This is piece inspired by an archeological finding in the Mid West U.S. This was however reminiscent of all the depictions of the Aztec God Quetzalcoatl, the feathered serpent. The idea of the snake represents both the Terrestrial and the Celestial. The legend tells that Quetzalcoatl was against human sacrifice. He managed to convince his followers, but other Aztec cults opposed this reform because their Gods relied on a steady flow of blood. His opposers got him drunk on an aphrodisiac concoction which made him behave unlike himself, and therefore he fell in disgrace.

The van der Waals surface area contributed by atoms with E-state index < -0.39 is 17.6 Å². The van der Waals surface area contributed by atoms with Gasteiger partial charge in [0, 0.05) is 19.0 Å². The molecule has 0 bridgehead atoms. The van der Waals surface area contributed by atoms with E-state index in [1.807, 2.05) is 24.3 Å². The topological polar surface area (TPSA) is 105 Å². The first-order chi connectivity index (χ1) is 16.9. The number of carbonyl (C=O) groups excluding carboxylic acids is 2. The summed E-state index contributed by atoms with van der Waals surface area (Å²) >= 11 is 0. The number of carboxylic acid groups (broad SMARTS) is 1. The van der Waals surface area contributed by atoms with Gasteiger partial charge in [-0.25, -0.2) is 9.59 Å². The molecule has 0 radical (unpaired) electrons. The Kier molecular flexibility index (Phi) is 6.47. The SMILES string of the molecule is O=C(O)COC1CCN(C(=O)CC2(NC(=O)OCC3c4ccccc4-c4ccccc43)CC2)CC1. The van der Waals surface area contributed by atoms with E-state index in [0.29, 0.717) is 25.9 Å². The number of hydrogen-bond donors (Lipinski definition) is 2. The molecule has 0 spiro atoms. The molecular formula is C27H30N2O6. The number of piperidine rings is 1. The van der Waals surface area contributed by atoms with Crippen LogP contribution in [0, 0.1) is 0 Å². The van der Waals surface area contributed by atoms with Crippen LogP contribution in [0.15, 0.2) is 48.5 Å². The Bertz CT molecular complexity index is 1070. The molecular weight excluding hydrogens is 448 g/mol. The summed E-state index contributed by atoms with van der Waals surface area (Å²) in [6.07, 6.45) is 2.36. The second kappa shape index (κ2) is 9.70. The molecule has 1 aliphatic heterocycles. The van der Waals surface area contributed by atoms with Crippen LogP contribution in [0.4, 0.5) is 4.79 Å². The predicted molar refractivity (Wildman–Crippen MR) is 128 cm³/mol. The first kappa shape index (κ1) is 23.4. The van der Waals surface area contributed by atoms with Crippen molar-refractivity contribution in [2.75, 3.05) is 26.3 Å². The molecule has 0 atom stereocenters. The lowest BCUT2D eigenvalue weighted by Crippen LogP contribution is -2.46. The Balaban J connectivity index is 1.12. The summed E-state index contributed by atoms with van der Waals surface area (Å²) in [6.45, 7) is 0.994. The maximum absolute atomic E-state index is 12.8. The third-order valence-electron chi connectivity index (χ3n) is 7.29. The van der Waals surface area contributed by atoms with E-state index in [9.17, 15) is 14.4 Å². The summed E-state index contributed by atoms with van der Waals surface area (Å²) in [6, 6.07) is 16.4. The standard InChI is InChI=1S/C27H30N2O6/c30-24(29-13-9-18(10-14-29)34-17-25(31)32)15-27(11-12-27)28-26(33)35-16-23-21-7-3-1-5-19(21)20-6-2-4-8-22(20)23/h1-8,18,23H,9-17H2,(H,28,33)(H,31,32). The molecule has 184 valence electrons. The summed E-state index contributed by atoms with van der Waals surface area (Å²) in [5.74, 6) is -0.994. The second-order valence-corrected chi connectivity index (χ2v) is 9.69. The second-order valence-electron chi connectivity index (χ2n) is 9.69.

One version claims that Quetzalcoatl sailed away to the West in a raft of serpents and birds he built, leaving a prophesy behind, that he or one of his sons would one day return from the East and reclaim the throne.
This version explains why Cortés arrived dressed in feathers and Montezuma relinquished his throne to him so easily. Quetzalcoatl is revered as the god of sustenance, self-sacrifice and rebirth. He discovered maize, created fire, gave instruction on music and dance, cured ailments, helped with fertility problems and gave the priests the practice of curandero.